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In early June, the UN Committee on the Rights of the Child (UN Committee) published its verdict on how well the UK is respecting children’s rights. While it recognised some areas of progress, including the Government commissioned independent review of children’s social care and steps to outlaw child marriage, it highlights a large number of areas where the UK needs to do much better if it is to meet its obligations under the UN Convention on the Rights of the Child (UNCRC). 

The UN Committee’s report raises concern about the high numbers of children in poverty, facing food insecurity or living in temporary or inadequate accommodation; inequalities in educational attainment; and the high prevalence of domestic abuse, sexual exploitation, and other forms of violence against children. It also shines a light on how the Government is failing to respect the rights of the most vulnerable, including asylum seeking children, children with mental health issues, and children in contact with the police and criminal justice system. 

Particular disquiet is raised over the Government’s controversial Illegal Migration Bill, currently making its way through parliament, which will lead to severe regression in respecting the rights of children seeking sanctuary. Measures in the Bill include effectively introducing a ban on claiming asylum for anyone who does not come to the UK via one of the few, extremely limited, resettlement routes, including children in families, and reintroducing the routine detention of children in asylum seeking-families – previously phased out by the Cameron-led Coalition Government nearly ten years ago. The UN Committee urges the Government to repeal all the provisions in the Bill which would violate children’s rights both under the UNCRC and the 1951 Refugee Convention.   

Deep concern is also expressed about the long waiting lists for children seeking mental health services. Latest figures show that only around 32% of children with a probable mental health disorder were able to access treatment, and 53% of GPs reported that at least six in 10 referrals for children experiencing anxiety, depression and self-harm are routinely rejected by CAMHS (Child and Adolescent mental health services) as their symptoms are not deemed severe enough.  The UN Committee recommends that the UK Government takes urgent action to address long waiting times for children needing to access mental health services and ensure greater availability of community-based therapeutic treatment. It also calls for the underlying causes of poor mental health, eating disorders and other self-harming behaviours among children to be addressed and for further investment in preventive measures.

Urgent reform of the child justice system so it respects children’s rights is also recommended, including raising the mandatory age of criminal responsibility (MACR) to at least 14 years of age. England and Wales have the lowest MACR in Europe – at just 10 years old – and raising it has been a consistent recommendation of the UN Committee. Other action called for in this area include ensuring that deprivation of liberty is only used as a last resort and that the over representation of children in prison from Black and other minority ethnic groups (currently standing at 52%) is addressed. Given the many recent high profile media stories in relation to harmful interaction between children and the police, it won’t be surprising to hear that the UN Committee also calls for action to end Taser use and strip-searching on children and the detention of under-18s in police custody overnight.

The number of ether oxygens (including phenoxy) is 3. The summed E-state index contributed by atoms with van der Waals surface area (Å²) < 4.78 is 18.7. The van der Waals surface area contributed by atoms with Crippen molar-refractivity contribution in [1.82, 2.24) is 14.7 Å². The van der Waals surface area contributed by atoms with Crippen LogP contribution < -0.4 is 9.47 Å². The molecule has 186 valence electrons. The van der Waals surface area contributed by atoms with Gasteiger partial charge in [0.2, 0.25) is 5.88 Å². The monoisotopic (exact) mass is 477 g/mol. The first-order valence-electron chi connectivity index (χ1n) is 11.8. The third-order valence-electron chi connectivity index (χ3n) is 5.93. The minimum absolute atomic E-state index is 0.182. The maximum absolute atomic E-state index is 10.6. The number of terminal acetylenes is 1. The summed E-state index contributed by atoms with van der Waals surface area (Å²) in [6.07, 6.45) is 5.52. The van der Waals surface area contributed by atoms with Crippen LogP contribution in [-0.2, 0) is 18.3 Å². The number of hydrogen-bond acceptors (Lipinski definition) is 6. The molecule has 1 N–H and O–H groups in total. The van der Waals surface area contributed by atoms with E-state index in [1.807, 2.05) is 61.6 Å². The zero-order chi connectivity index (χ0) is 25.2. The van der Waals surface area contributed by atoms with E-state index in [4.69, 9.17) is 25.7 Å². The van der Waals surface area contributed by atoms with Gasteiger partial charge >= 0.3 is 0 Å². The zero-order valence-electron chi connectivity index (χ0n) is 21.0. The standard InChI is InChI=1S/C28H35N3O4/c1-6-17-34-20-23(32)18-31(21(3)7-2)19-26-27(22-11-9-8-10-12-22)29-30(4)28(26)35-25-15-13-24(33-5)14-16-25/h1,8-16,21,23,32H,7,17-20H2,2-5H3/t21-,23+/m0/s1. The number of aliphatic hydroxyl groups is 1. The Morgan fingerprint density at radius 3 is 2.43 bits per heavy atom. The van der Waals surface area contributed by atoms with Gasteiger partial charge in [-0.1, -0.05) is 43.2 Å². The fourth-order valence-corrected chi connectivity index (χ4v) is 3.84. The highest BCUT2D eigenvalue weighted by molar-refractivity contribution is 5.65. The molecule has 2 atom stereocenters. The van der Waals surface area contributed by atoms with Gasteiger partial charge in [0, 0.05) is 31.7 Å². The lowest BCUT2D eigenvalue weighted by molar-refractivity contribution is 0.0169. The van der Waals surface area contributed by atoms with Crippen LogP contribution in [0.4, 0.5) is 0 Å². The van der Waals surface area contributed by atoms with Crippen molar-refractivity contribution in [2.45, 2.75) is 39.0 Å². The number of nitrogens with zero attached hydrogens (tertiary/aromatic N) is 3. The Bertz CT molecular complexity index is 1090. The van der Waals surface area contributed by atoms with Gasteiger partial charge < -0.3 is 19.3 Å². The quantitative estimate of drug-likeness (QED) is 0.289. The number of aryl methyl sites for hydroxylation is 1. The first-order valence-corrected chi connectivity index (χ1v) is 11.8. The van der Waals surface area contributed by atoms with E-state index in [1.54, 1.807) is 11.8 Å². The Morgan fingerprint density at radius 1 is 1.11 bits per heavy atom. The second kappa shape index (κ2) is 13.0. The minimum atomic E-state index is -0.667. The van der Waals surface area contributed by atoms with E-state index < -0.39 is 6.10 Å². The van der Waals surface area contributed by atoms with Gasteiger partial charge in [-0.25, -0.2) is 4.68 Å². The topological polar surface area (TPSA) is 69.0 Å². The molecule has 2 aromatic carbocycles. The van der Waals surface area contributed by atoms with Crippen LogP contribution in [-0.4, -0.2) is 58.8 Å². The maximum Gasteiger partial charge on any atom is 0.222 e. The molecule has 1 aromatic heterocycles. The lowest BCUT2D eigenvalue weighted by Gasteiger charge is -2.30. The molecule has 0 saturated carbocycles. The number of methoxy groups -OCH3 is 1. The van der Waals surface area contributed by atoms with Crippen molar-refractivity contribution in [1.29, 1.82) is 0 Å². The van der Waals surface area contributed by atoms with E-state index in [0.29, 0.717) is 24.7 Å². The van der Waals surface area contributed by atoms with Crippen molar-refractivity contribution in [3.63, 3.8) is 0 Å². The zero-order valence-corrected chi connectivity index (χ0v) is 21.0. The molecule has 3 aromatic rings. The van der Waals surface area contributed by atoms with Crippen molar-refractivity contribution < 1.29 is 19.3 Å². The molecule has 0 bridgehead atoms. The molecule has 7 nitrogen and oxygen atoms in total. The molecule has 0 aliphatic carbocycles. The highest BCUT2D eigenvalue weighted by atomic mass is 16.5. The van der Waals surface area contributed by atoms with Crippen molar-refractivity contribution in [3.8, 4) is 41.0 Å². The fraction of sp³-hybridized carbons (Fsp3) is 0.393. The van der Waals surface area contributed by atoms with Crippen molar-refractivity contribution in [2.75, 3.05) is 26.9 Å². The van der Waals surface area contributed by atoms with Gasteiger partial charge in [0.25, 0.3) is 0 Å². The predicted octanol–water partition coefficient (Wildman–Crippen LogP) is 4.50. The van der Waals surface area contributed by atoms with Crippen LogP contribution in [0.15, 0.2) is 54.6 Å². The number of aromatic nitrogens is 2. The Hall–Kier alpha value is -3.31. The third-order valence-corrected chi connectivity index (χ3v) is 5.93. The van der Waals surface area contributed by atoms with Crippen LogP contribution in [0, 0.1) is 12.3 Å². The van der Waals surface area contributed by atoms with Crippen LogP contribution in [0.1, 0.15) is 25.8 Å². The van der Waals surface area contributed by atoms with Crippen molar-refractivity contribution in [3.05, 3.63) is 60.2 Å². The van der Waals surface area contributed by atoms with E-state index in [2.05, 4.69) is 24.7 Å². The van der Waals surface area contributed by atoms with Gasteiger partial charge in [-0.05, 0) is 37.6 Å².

Children’s rights are the basic things children need to thrive – the right to an adequate standard of living, an education, to play, be protected from violence and be healthy. They should act as a safety net – meaning that children always receive minimum standards of treatment. The UK agreed to implement these minimum standards for children when it ratified the UNCRC in 1991. But the UN Committee’s verdict shows that, over thirty years later, children are still being failed across many aspects of their lives. They remain low on the political agenda and too often Government decisions are made without proper consideration of how children’s rights are affected.   

It’s therefore imperative that the Government now takes urgent action to address the issues raised by the UN Committee by putting children at the heart of its agenda. It must do this by publishing a child rights action plan, with a clear road map for how it will meaningfully improve the daily experiences of our most vulnerable children and appoint a cabinet minister for children to drive the changes so desperately needed. 

Director of Children’s Rights Alliance for England, part of Just for Kids Law. Views expressed in this article are those of the author, not necessarily those of Bright Blue. [Image: Piron Guillaume]